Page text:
In the early nineties, the political wind of change was blowing across Africa and Malawians took advantage as they were already fed up with one-party rule, and wanted to change to multiparty type of government.
Therefore, they pressurised Dr Hastings Kamuzu Banda’s government to accept change via the June 14 1993 referendum.
In 1994, a multiparty government was adopted. People did not like the one-party government, because they thought that decisions on running the country were from one person and the best would be having alternative views from other people, which was considered good for development.
In fact, the other parties, which would form the opposition, were supposed to be government’s watchdogs. Above all, the opposition was expected to be strong and full of ideas as a government-in-waiting.
Multiparty government started in 1994, with Bakili Muluzi and his United Democratic Front (UDF) being in power. Surprisingly, a lot of people left their parties and joined UDF. Their reason was their claim that they wanted to assist in developing the country. This was, in fact, a fake reason.
The real reason, only talked about behind the scenes, was that they wanted to take part in the spoils of government such as lucrative appointments, and contracts from government. This trend of defections to the ruling party is continuing and in the end depleting opposition parties. In the end, a one-party version of government is being created.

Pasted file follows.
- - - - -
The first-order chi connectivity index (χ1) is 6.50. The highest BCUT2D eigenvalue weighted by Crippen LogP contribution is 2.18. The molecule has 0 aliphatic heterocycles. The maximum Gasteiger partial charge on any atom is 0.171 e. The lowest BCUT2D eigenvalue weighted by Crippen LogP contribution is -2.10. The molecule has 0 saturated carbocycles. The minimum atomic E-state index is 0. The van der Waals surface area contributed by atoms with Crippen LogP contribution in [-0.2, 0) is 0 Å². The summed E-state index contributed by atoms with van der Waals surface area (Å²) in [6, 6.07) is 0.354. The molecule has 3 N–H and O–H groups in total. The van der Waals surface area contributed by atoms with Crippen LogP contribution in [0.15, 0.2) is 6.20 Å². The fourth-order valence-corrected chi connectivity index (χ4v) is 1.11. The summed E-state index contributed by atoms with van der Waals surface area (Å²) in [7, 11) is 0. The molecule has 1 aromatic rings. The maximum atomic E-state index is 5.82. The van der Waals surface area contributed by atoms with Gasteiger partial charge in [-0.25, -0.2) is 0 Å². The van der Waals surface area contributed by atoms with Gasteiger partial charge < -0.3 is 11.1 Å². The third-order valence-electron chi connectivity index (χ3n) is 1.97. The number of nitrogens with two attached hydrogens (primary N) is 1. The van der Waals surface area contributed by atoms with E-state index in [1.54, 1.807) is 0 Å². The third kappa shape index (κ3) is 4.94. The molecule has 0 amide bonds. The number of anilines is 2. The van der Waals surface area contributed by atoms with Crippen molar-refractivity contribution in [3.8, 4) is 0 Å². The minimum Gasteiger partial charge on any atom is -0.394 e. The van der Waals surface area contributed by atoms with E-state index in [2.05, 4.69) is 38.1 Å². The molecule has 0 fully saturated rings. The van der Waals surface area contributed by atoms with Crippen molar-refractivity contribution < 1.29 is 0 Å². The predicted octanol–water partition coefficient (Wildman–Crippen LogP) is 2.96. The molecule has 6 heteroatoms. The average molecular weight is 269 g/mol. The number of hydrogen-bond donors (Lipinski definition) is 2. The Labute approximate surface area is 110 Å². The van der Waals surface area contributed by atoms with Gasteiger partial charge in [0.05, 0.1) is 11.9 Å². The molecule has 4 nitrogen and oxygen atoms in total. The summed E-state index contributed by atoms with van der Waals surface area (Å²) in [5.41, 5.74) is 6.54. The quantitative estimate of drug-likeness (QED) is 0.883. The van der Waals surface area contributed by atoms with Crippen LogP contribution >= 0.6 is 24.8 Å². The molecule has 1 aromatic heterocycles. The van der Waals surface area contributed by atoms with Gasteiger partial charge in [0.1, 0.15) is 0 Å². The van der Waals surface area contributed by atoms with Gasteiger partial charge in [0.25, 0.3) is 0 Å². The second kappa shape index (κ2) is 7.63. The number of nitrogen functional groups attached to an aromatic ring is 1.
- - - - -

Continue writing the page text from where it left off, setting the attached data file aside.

It does not need a genius to know that defections to ruling parties have depleted the opposition parties to a shadow of their original self. Just imagine, both UDF and the Democratic Progressive Party (DPP) were a formidable force while in power. As if defections are not bad enough, parties go into leadership squabbles. Who would have known that the once mighty DPP would break up into factions?
The most sensible thing for DPP would have been to regroup and strategise on how to get into power. They can do this by showing that they are credible as an opposition party. The other thing that weakens opposition parties is that those, which have once been in government, cheat themselves that they will rule forever. They see no one to replace them. In this case, then, they are not prepared at all on how to handle themselves while in opposition.
The importance of strong opposition, especially in Parliament, cannot be overemphasised. At the moment, DPP and UDF who have been in power, should have been giving the Tonse Alliance administration a good run of its money, by challenging their plans and sharing their experiences. It does not make sense for the opposition parties not to share ideas, and think that they will reserve them for the time they will get in power again. If opposition party leaders continue with their habit of breaking up their parties, they might not quickly come back into power.
What also weakens the opposition is the usual blame-game after losing elections. Some members are blamed for not campaigning hard enough. This is not helpful at all as it just creates cracks in the parties.
Parties in opposition should not have an illusion that by working hard they are simply promoting the government in power. This is not the case because all leaders should know that they are helping the people of Malawi.
Malawians have eyes to see who does what. It took 26 years for the Malawi Congress Party (MCP), now under the Tonse Alliance administration, to come back to power. Malawians might have thought it was time to bring back MCP. Probably, they had been thinking about the progress they brought into the country under Kamuzu.
Opposition parties stand up and be counted.